For example one concept for behind the hidden door of the library bookshelf could be the Bud Bar, with a custom-designed table. (Interested? A Forbes contributor put together a Gift Guide which includes some of the most unique marijuana rolling papers, with some that are made from gold and others that look like money.)

Concept of tableDesign by M-Rad Inc.

The lounge, MOTA—which if, like me, you didn’t know is a Spanish slang term for marijuana (at least one dispensary out there has ascribed the words Medicine Of The Angels to the letters, but the term doesn’t have its origins as an acronym)—will complement the restaurant which may prepare cannabis-infused menu items and have a U-shaped bar designed specifically for potential cannabis tastings. It will also have fully transparent windows into the kitchen so guests can see the food being prepared. Sound-proof rooms are also available for private meetings and the Flower Room can be a designated smoking area. [Update: The design team followed up after this was published to clarify these features are just in concept stage and have not been confirmed or approved. No cannabis products will be sold on site based on current plans.]

MOTA Cafe renderingDesign by M-Rad, Inc.

“The companies who are part of the building are some of the biggest players in the industry,” says Rosenberg. “Which will bring in high-level clientele and investors who may feel encouraged to invest in the development of the area. The building itself will host a number of cannabis-related programs such as cultural activities and gastronomic experiences which will attract new clientele.” Some of the big names affiliated with the project are prolific investor Gary Vaynerchuck, who is a 50% stakeholder in Green Street Agency, and Vicente Sederberg LLC, dubbed The Marijuana Law Firm, is one of the tenants.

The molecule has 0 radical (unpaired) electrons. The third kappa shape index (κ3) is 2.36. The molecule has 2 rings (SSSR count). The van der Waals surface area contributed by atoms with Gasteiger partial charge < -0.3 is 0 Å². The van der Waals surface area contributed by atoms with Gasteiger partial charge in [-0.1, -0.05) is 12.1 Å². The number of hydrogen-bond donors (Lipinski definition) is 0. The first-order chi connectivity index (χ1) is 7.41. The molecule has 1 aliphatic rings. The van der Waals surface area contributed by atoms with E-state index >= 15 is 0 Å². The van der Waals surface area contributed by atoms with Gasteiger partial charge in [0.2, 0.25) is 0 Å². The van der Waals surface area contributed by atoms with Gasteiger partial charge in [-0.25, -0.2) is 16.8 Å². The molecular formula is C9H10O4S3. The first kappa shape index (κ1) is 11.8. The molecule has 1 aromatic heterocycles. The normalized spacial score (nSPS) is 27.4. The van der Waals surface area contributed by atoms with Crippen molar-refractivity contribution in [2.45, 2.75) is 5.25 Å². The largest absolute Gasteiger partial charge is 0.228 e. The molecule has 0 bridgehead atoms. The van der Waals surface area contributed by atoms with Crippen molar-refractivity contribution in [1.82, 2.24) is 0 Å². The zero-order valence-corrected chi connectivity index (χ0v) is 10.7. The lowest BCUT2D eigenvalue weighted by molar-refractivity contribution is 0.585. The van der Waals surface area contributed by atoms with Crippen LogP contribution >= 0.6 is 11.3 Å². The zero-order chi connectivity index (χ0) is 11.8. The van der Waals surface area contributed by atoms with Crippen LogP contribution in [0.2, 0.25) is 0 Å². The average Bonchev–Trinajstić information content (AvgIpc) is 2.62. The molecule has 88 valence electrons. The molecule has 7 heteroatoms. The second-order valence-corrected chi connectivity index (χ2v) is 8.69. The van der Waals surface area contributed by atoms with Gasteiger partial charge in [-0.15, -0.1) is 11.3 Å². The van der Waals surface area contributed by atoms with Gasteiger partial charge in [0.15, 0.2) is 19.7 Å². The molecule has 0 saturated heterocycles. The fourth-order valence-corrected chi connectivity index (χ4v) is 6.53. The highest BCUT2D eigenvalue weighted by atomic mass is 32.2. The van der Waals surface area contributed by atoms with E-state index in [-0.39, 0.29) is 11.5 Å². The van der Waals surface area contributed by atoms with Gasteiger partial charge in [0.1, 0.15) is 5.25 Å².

Typically neighborhood revitalization follows the pattern of stores opening up on a neglected city block one retail space at a time. But this model is different. By bringing a critical mass of companies to the neighborhood all at once, the sudden influx could accelerate the resurgence all the more quickly. Los Angeles’ Jewelry District could become a major player in a matter of months, not years.

Follow me on Twitter @amydobsonRE

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[Winner] November 1, 2018 Giveaway (Episode 2)

William Mottl



Brady Shepherd wins our 2nd Rate.Review.Win! Giveaway!

hosted by Automatic Weapons